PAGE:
longer the blood is stored. Stored blood
undergoes chemical changes: nitric oxide levels drop; red blood cells
become stiff and less able to move through capillaries; transfused
blood may weaken the patient's immune system:
almost 9000 patients
who had heart surgery in the UK between 1996
and 2003, receiving a red cell transfusion was associated with three
times the risk of dying in the following year and an almost sixfold
risk of dying within 30 days of surgery.
inadequate referencing. The River of Life is
quoted without author or date.
of 99 survivors
out of 100 heart surgeries gives Awake! (August 8, 1970) as the
reference. Looking it up we find that Awake! quotes The
Sentry News (Slidell,
Louisiana), where Dr Pearce says: "We recently used this technique in
100 consecutive open heart surgeries for congenital heart defects…and
there was only one mortality." The American Journal of
Cardiology reference for 39 survivors our of 42 heart surgeries
lacked date and page but has been found — February 1972, pp
statistics for heart
surgery survivors (in the 1973 article) are
interesting but inconclusive. A scientific approach — which can't be
done for ethical reasons — would match pairs of patients according to
health, age and type-surgery and employ blood transfusion for one of
each pair and alternative treatment for the other.
transfusions JWs don't eat meat if the animal
was not "properly drained of blood", or eat "blood pudding", or feed
such products to pets, or use medicinal leeches. Leech therapy is used
when circulation is poor after major surgery. (Recently Australian
surgeons reattached the hand of a surfer mauled by a shark, and used
leeches to maintain blood circulation:- The Australian
February 25, p3)
transfusions may one day be a thing of the past thanks to the
creation of the first functional red blood cells grown in the lab. The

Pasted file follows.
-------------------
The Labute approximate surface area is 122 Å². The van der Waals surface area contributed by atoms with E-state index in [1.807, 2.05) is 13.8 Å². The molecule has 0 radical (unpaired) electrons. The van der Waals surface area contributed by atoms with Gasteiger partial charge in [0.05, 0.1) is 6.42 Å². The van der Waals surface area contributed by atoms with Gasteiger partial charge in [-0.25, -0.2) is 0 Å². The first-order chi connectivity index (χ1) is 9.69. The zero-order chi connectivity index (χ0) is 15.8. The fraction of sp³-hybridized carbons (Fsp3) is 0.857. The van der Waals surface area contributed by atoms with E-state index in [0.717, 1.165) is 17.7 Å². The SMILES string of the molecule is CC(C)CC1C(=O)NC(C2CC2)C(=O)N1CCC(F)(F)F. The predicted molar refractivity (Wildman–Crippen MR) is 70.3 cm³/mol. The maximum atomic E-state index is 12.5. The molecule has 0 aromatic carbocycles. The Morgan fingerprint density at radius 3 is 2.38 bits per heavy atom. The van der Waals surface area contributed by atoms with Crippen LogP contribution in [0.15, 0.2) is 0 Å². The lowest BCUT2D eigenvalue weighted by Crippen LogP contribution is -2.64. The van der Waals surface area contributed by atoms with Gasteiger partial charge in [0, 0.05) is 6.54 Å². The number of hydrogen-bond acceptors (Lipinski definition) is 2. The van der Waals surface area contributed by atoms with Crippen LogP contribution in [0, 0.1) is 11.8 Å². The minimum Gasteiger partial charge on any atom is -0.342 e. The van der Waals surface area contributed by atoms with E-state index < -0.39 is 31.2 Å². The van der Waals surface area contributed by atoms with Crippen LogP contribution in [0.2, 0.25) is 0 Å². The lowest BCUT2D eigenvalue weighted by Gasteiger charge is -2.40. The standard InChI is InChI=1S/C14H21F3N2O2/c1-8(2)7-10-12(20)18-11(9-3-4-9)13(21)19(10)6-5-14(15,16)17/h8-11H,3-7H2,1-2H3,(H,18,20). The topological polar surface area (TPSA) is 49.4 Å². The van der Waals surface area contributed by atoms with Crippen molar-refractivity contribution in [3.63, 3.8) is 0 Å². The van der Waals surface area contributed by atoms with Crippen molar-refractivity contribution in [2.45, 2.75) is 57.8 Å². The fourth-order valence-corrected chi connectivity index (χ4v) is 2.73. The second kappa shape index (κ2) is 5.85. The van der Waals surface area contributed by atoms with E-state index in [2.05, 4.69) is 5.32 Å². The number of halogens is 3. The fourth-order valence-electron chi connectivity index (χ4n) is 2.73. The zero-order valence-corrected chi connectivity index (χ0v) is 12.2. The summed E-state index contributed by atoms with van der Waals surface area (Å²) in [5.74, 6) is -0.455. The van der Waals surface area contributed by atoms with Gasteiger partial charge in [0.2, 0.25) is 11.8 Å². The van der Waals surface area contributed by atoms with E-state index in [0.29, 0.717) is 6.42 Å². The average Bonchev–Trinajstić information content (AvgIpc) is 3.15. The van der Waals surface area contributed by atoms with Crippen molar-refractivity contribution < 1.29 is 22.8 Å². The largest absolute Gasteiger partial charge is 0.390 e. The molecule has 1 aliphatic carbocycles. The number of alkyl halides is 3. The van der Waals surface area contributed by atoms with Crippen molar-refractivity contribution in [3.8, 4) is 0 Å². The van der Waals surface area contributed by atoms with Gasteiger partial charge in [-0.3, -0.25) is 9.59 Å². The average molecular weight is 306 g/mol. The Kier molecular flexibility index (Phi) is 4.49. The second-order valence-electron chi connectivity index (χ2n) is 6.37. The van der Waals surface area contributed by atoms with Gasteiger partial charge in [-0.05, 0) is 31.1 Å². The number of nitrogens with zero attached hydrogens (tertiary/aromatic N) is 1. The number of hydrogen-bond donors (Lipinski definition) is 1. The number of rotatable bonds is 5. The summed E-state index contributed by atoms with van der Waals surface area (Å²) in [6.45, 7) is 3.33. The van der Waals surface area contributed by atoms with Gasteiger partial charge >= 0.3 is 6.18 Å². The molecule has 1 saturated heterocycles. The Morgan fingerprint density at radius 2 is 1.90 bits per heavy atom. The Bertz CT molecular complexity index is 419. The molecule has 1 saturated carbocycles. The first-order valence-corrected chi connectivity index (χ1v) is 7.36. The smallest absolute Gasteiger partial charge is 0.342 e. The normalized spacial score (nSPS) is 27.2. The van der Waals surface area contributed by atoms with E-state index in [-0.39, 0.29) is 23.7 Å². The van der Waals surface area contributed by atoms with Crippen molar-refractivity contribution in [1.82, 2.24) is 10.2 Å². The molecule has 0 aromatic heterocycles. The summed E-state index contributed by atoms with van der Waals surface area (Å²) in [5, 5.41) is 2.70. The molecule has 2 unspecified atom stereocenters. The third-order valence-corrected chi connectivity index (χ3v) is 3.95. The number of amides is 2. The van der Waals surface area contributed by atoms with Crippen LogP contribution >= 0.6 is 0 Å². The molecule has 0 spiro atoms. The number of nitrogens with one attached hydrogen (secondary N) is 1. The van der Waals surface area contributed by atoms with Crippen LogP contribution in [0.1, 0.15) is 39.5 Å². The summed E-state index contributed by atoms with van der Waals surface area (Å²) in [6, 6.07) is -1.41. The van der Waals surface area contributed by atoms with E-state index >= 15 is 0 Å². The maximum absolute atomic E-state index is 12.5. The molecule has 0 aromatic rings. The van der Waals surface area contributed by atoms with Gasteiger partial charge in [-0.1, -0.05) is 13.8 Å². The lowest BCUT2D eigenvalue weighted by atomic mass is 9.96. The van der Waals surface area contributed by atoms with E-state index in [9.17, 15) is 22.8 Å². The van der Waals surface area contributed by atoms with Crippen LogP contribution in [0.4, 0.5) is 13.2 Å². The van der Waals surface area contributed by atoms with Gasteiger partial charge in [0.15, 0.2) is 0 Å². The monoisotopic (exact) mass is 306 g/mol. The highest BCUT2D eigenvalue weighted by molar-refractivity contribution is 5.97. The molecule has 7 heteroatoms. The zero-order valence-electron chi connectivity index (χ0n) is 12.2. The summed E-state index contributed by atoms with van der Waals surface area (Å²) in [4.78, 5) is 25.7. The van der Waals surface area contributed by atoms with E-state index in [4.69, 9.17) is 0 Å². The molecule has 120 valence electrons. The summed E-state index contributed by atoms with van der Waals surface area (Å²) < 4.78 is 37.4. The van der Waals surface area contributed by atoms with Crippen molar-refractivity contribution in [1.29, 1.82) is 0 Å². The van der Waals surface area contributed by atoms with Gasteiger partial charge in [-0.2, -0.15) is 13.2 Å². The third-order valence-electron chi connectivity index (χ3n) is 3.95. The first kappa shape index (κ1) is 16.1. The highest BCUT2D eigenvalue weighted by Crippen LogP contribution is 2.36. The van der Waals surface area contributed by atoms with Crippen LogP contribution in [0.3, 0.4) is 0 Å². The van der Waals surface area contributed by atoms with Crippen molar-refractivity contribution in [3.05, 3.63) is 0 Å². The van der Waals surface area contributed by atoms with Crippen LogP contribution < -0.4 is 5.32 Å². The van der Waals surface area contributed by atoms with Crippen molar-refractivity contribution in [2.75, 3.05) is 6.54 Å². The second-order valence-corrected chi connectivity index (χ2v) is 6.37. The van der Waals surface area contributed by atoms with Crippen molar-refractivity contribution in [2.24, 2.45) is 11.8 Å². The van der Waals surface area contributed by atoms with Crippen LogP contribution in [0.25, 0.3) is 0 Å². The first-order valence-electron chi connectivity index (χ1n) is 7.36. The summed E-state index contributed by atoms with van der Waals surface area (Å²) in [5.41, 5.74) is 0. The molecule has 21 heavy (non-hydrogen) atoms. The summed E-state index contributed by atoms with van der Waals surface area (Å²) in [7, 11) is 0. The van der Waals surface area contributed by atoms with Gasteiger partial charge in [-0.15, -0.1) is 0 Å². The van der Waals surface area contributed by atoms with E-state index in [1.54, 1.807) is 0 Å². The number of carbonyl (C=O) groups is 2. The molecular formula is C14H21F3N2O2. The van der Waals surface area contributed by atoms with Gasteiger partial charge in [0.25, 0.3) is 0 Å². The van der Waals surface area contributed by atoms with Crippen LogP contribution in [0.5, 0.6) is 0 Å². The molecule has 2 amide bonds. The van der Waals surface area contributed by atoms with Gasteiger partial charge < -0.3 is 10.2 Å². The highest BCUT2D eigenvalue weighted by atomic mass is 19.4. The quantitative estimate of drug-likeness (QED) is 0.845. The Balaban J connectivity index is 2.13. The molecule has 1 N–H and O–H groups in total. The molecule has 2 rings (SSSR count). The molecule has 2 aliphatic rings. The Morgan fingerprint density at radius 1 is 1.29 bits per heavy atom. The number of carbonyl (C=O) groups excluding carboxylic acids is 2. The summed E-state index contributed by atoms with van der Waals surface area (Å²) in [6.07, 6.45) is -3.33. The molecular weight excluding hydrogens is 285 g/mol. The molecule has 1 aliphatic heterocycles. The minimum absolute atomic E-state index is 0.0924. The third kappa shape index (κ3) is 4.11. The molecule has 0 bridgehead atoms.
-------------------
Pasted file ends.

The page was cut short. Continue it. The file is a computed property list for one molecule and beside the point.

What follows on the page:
cells were grown from human embryonic stem cells (ESCs)… The breakthrough raises
prospect of mass-producing supplies of the "universal donor" blood type
O-negative, which…can be safely transfused
into any patient…
own blood for re-infusion. Therefore their
Hierarchy would probably also rule against infusing blood produced from
BLOOD OR NO BLOOD?
estimated that 2,800 Jehovah's Witnesses had died
needlessly since 1944 when the anti-blood doctrine began.
estimate was based on
four JW deaths in South Australia and
multiplying 4 x 700 for a worldwide estimate (since 1/700 of all JWs
worldwide lived in SA). In #75 I suggested the South Australian count
might have reached six, giving a new world estimate of 6 x 700 = 4200
sample of four (or six)
is too small for a valid calculation. But
it's better than nothing. A similar calculation using New Zealand
estimated 800 JW deaths worldwide. In both cases it's uncertain whether
every JW death from blood loss is included.
commentators claim the
doctrine kills thousands every year. Most
Internet lists of JW deaths, however, are short. My list in #75 is
longer than most, but had only about 150 individuals.